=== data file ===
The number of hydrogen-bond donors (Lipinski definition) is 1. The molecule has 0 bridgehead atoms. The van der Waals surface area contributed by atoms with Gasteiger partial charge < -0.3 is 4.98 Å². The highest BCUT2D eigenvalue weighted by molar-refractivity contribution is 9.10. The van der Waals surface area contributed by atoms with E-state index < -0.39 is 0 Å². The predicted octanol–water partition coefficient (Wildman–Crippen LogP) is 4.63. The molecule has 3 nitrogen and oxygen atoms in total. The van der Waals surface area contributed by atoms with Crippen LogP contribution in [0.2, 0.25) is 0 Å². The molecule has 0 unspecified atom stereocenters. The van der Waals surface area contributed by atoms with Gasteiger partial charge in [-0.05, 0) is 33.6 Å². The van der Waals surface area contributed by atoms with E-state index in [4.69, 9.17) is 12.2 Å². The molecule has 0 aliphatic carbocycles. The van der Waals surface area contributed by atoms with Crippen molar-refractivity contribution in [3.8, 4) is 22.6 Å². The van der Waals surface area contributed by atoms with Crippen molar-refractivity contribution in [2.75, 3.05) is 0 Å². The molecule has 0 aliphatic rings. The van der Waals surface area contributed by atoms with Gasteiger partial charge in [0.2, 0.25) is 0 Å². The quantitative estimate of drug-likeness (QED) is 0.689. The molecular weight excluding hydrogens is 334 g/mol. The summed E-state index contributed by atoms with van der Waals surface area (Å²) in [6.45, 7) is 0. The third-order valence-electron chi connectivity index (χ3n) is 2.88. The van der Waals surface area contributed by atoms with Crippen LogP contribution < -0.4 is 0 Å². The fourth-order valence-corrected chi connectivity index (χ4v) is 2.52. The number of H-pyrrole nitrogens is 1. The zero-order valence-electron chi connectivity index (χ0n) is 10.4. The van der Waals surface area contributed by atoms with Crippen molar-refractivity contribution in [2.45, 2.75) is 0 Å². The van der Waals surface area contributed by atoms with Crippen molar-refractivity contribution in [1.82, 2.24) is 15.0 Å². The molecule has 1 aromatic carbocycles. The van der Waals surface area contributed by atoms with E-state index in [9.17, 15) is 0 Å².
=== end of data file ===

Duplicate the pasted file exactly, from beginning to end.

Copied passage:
The number of hydrogen-bond donors (Lipinski definition) is 1. The molecule has 0 bridgehead atoms. The van der Waals surface area contributed by atoms with Gasteiger partial charge < -0.3 is 4.98 Å². The highest BCUT2D eigenvalue weighted by molar-refractivity contribution is 9.10. The van der Waals surface area contributed by atoms with E-state index < -0.39 is 0 Å². The predicted octanol–water partition coefficient (Wildman–Crippen LogP) is 4.63. The molecule has 3 nitrogen and oxygen atoms in total. The van der Waals surface area contributed by atoms with Crippen LogP contribution in [0.2, 0.25) is 0 Å². The molecule has 0 unspecified atom stereocenters. The van der Waals surface area contributed by atoms with Gasteiger partial charge in [-0.05, 0) is 33.6 Å². The van der Waals surface area contributed by atoms with E-state index in [4.69, 9.17) is 12.2 Å². The molecule has 0 aliphatic carbocycles. The van der Waals surface area contributed by atoms with Crippen molar-refractivity contribution in [3.8, 4) is 22.6 Å². The van der Waals surface area contributed by atoms with Crippen molar-refractivity contribution in [2.75, 3.05) is 0 Å². The molecule has 0 aliphatic rings. The van der Waals surface area contributed by atoms with Gasteiger partial charge in [0.2, 0.25) is 0 Å². The quantitative estimate of drug-likeness (QED) is 0.689. The molecular weight excluding hydrogens is 334 g/mol. The summed E-state index contributed by atoms with van der Waals surface area (Å²) in [6.45, 7) is 0. The third-order valence-electron chi connectivity index (χ3n) is 2.88. The van der Waals surface area contributed by atoms with Crippen LogP contribution < -0.4 is 0 Å². The fourth-order valence-corrected chi connectivity index (χ4v) is 2.52. The number of H-pyrrole nitrogens is 1. The zero-order valence-electron chi connectivity index (χ0n) is 10.4. The van der Waals surface area contributed by atoms with Crippen molar-refractivity contribution in [2.45, 2.75) is 0 Å². The van der Waals surface area contributed by atoms with Crippen molar-refractivity contribution in [1.82, 2.24) is 15.0 Å². The molecule has 1 aromatic carbocycles. The van der Waals surface area contributed by atoms with E-state index in [9.17, 15) is 0 Å².